Everyone agreed that it could never happen here, not in Sudan. The country was poor and beset with problems, but the people never did things like that. They were, of course, completely wrong about that. For centuries this belt of land had marked a division between Arab and African, Muslim and non-Muslim. European explorers had crossed it at their peril, disappearing southwards into the malarial swamps never to emerge. Arab war parties had traditionally gone there to collect slaves, and for that they were hated for that. In 1964, eight years after Independence, a group of Southern rebels, Dinka tribe mostly, had massacred a group of Arab nomads from the Messeria tribe.
But for the moment, here we were on a truck, all friends. And I knew almost nothing about that past, the one nobody wanted to speak about, or even admit to. I was a 22-year-old boy from the north of England and the worst sectarian violence I had witnessed was when a horde of Manchester United supporters had attacked a bus I was on. They didn't set it on fire and beat any escapees to death, however, they rocked it. And when everyone screamed, they stopped and ran off laughing. I had read Geoffrey Moorhouse's books White Nileand Blue Nile, both classics, and both full of gruesome incidents and horror. Those tales, however, largely involving men wearing pith helmets and braid, seemed unrelated to where I was. But, of course, they were not.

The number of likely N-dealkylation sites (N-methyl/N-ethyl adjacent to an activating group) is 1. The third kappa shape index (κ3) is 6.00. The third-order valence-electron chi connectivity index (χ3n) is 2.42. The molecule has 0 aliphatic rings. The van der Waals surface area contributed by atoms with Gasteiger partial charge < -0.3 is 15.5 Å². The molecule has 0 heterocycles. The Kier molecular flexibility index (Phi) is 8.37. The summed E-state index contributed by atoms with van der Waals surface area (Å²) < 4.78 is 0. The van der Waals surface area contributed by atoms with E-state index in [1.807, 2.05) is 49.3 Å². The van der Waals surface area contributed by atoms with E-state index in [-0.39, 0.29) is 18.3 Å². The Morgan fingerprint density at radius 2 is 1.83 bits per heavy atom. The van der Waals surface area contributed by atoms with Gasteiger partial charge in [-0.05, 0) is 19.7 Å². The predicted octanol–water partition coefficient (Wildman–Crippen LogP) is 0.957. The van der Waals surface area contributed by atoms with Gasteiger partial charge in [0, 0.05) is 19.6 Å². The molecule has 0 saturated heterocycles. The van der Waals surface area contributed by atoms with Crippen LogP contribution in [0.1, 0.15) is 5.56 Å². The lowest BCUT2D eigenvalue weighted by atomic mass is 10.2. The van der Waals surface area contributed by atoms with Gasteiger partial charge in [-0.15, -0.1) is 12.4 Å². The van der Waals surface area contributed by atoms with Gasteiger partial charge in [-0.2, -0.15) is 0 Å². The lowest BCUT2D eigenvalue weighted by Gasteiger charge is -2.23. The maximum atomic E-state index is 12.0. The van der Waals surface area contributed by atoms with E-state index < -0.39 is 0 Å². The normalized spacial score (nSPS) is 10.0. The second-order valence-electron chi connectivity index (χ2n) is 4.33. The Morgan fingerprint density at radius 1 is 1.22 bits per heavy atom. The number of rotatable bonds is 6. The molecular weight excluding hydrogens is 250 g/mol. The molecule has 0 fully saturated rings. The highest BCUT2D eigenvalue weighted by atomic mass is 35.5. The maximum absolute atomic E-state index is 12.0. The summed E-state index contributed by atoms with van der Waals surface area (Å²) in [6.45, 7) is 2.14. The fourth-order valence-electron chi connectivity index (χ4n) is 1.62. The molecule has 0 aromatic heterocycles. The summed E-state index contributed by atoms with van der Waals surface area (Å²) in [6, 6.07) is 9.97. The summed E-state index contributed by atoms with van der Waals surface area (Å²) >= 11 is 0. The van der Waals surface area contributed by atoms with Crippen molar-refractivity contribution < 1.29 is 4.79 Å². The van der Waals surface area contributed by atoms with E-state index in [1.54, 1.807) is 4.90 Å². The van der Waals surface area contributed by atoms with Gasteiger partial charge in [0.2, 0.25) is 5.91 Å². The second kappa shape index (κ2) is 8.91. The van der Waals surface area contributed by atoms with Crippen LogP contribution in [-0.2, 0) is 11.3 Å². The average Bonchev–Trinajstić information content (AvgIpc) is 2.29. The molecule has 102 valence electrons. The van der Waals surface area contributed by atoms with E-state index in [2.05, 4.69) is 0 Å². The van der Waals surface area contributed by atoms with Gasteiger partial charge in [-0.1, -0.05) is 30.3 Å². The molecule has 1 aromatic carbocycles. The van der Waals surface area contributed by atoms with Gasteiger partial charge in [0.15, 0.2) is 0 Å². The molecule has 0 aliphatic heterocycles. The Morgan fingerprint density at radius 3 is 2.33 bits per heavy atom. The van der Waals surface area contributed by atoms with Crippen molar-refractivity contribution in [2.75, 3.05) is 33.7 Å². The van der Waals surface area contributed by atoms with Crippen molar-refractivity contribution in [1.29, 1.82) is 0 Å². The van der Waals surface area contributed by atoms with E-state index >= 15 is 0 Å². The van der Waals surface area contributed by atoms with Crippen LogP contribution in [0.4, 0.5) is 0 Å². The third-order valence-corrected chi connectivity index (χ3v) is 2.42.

Khalid told me that he was a member of the Messeria Zurug, a semi-nomadic group who kept cattle, moving them between the savannahs of Kordofan and the lusher vegetation around a place called Lake Kailak. In this dry season that is where he expected to find his family, living in a temporary settlement of grass huts. He made Kailak sound paradisical: reed beds, wildlife and interesting people. "The Dinkas go fishing with spears in reed canoes. Sometimes the Fulani come with their cows from very far away - they say Nigeria, but I don't know if that's true."
He planned to borrow a bicycle in the next town and set off to find them. He laughed at my incredulity. "They always stay in the same area at this time of year. It won't be hard. I might cycle for two days, but no more. Why don't you come with me?"